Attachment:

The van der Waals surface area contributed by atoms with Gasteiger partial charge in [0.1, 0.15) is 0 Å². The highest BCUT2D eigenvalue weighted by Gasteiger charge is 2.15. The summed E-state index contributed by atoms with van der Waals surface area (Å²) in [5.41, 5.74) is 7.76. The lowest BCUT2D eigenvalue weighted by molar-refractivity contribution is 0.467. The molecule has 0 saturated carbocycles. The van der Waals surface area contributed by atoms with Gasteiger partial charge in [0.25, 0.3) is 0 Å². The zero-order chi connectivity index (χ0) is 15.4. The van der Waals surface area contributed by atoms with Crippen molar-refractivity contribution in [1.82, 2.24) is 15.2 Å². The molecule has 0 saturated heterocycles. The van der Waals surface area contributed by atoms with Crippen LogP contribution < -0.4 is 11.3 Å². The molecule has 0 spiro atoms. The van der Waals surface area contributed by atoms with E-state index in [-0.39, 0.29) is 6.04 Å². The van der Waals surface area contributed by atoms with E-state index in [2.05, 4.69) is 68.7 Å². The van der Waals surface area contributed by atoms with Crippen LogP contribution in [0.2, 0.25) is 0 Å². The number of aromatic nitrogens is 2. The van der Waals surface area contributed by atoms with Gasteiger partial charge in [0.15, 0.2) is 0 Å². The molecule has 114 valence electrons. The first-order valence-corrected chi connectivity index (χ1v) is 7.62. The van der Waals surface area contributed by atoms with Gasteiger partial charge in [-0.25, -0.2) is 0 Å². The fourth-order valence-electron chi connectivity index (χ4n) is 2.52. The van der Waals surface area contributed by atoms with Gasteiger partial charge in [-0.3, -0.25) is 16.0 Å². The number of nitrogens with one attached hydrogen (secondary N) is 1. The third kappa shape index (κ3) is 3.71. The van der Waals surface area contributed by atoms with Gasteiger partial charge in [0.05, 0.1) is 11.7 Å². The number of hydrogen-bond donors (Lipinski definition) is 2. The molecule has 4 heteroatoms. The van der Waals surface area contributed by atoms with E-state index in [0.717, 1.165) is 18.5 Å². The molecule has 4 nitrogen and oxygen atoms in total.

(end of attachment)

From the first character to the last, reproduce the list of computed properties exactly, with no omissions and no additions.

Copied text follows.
The van der Waals surface area contributed by atoms with Gasteiger partial charge in [0.1, 0.15) is 0 Å². The highest BCUT2D eigenvalue weighted by Gasteiger charge is 2.15. The summed E-state index contributed by atoms with van der Waals surface area (Å²) in [5.41, 5.74) is 7.76. The lowest BCUT2D eigenvalue weighted by molar-refractivity contribution is 0.467. The molecule has 0 saturated carbocycles. The van der Waals surface area contributed by atoms with Gasteiger partial charge in [0.25, 0.3) is 0 Å². The zero-order chi connectivity index (χ0) is 15.4. The van der Waals surface area contributed by atoms with Crippen molar-refractivity contribution in [1.82, 2.24) is 15.2 Å². The molecule has 0 saturated heterocycles. The van der Waals surface area contributed by atoms with Crippen LogP contribution < -0.4 is 11.3 Å². The molecule has 0 spiro atoms. The van der Waals surface area contributed by atoms with E-state index in [-0.39, 0.29) is 6.04 Å². The van der Waals surface area contributed by atoms with E-state index in [2.05, 4.69) is 68.7 Å². The van der Waals surface area contributed by atoms with Crippen LogP contribution in [0.2, 0.25) is 0 Å². The number of aromatic nitrogens is 2. The van der Waals surface area contributed by atoms with Gasteiger partial charge in [0.15, 0.2) is 0 Å². The molecule has 114 valence electrons. The first-order valence-corrected chi connectivity index (χ1v) is 7.62. The van der Waals surface area contributed by atoms with Gasteiger partial charge in [-0.25, -0.2) is 0 Å². The fourth-order valence-electron chi connectivity index (χ4n) is 2.52. The van der Waals surface area contributed by atoms with Gasteiger partial charge in [-0.3, -0.25) is 16.0 Å². The number of nitrogens with one attached hydrogen (secondary N) is 1. The third kappa shape index (κ3) is 3.71. The van der Waals surface area contributed by atoms with Gasteiger partial charge in [0.05, 0.1) is 11.7 Å². The number of hydrogen-bond donors (Lipinski definition) is 2. The molecule has 4 heteroatoms. The van der Waals surface area contributed by atoms with E-state index in [0.717, 1.165) is 18.5 Å². The molecule has 4 nitrogen and oxygen atoms in total.